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Who's to blame for newspapers' struggle with local Web ads?

Ian Lamont | Nov. 5, 2008
There's a bit of a crisis in the newspaper industry.

They don't spend lots of hours online, and don't appreciate how Web advertising might improve their image or sales. The online loyalty club has been a success, but there's some question over how many new customers the firm could attract an online ad campaign. The marketing manager pointed out that the demographic profile of likely customers falls squarely in boomer territory -- people in their mid-40s, up to the mid-60s. While this group uses the Web, they also are more likely than younger generations to subscribe to newspapers and watch broadcast television.

This company is not unique. When I open my local newspaper -- a suburban weekly owned by Gatehouse Media -- its pages are filled with hundreds of ads. Most are from local and regional companies, plus a limited number of national firms. There are no available data that describe the ages of their owners and CEOs, but I think it's safe to assume that many are in their 40s or older. Not only are they comfortable with traditional media, if their companies or business careers started before the advent of the Web in the mid-1990s, they are almost certainly comfortable with the idea of growing a business and attracting new customers using traditional print and broadcast advertising campaigns.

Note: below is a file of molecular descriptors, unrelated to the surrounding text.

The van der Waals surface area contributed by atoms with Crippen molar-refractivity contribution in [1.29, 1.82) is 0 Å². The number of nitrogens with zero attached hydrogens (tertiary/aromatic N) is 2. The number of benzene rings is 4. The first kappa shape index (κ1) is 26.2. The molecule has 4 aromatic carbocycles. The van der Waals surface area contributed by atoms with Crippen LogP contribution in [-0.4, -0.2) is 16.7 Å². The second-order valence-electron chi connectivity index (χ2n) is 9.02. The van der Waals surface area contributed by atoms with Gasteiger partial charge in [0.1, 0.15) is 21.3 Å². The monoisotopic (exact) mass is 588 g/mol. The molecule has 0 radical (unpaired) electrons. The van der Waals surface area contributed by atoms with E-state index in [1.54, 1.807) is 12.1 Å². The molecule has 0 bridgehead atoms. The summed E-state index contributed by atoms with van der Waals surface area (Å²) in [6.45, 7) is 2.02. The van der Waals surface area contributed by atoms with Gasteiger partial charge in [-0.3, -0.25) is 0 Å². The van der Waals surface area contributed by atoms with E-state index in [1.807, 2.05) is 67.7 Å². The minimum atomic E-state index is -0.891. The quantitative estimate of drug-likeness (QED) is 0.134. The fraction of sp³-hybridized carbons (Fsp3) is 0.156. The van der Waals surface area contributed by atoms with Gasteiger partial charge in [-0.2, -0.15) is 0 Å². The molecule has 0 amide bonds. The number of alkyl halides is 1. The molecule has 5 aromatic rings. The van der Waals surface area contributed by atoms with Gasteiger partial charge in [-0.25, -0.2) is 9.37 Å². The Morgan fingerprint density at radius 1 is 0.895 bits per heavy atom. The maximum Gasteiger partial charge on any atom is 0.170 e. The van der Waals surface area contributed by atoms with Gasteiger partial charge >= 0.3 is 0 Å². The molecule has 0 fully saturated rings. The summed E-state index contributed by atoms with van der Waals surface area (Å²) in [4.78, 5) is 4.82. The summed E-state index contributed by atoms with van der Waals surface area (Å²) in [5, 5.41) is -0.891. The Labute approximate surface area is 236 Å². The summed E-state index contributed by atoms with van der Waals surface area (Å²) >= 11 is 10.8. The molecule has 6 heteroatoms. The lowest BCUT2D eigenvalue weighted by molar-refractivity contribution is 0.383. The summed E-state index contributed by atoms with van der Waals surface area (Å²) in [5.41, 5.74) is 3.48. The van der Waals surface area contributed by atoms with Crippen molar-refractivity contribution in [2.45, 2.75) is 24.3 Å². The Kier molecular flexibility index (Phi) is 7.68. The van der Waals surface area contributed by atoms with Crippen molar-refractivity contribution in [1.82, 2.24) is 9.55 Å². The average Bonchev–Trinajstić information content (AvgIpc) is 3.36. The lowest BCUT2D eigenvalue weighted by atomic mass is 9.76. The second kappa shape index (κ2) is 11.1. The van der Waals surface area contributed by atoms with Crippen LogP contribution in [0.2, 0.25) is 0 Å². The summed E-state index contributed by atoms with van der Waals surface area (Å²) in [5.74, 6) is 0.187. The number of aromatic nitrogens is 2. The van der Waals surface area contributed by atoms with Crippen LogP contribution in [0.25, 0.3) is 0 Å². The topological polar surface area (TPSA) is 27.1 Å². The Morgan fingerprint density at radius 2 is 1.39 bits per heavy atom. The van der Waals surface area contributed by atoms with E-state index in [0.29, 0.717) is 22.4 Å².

They are definitely not tapping the same newspaper's website to reach out to new customers. Reloading the front page of the site, I counted ads from eight companies (specifically, a local bank, a cleaning franchise, a local Toyota dealership, a national cable TV provider, a hearing aid company, a senior focused condo development, an arts/crafts merchant, and a local liquor store) and two local colleges on the site this morning. This is about the equivalent of the number of ads that appear on a page or two of the print edition.

Certainly, newspapers need to be doing more, and enabling sales staff to sell online inventory and building out an infrastructure which can more effectively serve local ads are important. However, if the marketing mindset of local clients is still stuck in the last century, these efforts won't be enough to solve the crisis.

Sources and research consulted for this story:,,,, three marketing/advertising professionals attending the WebbyConnect conference in Laguna Niguel, California on October 23, 2008.


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